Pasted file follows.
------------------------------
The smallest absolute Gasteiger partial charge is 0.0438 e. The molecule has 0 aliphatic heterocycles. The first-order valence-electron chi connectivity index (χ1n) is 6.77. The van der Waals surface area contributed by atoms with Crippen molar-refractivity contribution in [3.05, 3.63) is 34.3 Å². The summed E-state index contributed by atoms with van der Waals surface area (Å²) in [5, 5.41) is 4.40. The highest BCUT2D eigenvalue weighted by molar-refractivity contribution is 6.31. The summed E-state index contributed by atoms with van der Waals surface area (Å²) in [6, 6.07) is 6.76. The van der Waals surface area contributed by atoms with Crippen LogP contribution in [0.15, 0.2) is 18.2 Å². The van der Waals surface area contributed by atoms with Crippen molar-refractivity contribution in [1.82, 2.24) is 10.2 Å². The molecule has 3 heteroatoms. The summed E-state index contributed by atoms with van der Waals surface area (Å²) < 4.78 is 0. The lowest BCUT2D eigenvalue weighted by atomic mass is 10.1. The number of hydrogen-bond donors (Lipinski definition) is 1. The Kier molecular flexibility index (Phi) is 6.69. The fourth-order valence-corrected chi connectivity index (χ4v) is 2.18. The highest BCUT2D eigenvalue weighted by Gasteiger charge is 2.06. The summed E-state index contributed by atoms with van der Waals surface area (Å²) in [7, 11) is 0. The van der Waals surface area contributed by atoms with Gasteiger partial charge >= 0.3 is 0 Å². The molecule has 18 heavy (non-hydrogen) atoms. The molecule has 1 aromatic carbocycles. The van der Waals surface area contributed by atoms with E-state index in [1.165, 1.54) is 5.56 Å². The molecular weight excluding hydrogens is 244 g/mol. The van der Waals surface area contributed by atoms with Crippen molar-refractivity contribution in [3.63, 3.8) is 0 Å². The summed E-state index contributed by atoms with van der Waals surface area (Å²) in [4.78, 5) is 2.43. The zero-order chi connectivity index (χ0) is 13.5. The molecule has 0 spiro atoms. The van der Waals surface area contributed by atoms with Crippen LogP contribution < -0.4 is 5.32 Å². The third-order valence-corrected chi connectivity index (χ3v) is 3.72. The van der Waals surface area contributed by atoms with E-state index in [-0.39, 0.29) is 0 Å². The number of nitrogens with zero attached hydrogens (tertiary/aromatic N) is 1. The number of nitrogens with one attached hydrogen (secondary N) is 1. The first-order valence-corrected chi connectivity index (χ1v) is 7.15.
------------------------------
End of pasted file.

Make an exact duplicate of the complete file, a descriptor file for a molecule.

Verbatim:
The smallest absolute Gasteiger partial charge is 0.0438 e. The molecule has 0 aliphatic heterocycles. The first-order valence-electron chi connectivity index (χ1n) is 6.77. The van der Waals surface area contributed by atoms with Crippen molar-refractivity contribution in [3.05, 3.63) is 34.3 Å². The summed E-state index contributed by atoms with van der Waals surface area (Å²) in [5, 5.41) is 4.40. The highest BCUT2D eigenvalue weighted by molar-refractivity contribution is 6.31. The summed E-state index contributed by atoms with van der Waals surface area (Å²) in [6, 6.07) is 6.76. The van der Waals surface area contributed by atoms with Crippen LogP contribution in [0.15, 0.2) is 18.2 Å². The van der Waals surface area contributed by atoms with Crippen molar-refractivity contribution in [1.82, 2.24) is 10.2 Å². The molecule has 3 heteroatoms. The summed E-state index contributed by atoms with van der Waals surface area (Å²) < 4.78 is 0. The lowest BCUT2D eigenvalue weighted by atomic mass is 10.1. The number of hydrogen-bond donors (Lipinski definition) is 1. The Kier molecular flexibility index (Phi) is 6.69. The fourth-order valence-corrected chi connectivity index (χ4v) is 2.18. The highest BCUT2D eigenvalue weighted by Gasteiger charge is 2.06. The summed E-state index contributed by atoms with van der Waals surface area (Å²) in [7, 11) is 0. The van der Waals surface area contributed by atoms with Gasteiger partial charge >= 0.3 is 0 Å². The molecule has 18 heavy (non-hydrogen) atoms. The molecule has 1 aromatic carbocycles. The van der Waals surface area contributed by atoms with E-state index in [1.165, 1.54) is 5.56 Å². The molecular weight excluding hydrogens is 244 g/mol. The van der Waals surface area contributed by atoms with Crippen molar-refractivity contribution in [3.63, 3.8) is 0 Å². The summed E-state index contributed by atoms with van der Waals surface area (Å²) in [4.78, 5) is 2.43. The zero-order chi connectivity index (χ0) is 13.5. The molecule has 0 spiro atoms. The van der Waals surface area contributed by atoms with Crippen LogP contribution < -0.4 is 5.32 Å². The third-order valence-corrected chi connectivity index (χ3v) is 3.72. The van der Waals surface area contributed by atoms with E-state index in [-0.39, 0.29) is 0 Å². The number of nitrogens with zero attached hydrogens (tertiary/aromatic N) is 1. The number of nitrogens with one attached hydrogen (secondary N) is 1. The first-order valence-corrected chi connectivity index (χ1v) is 7.15.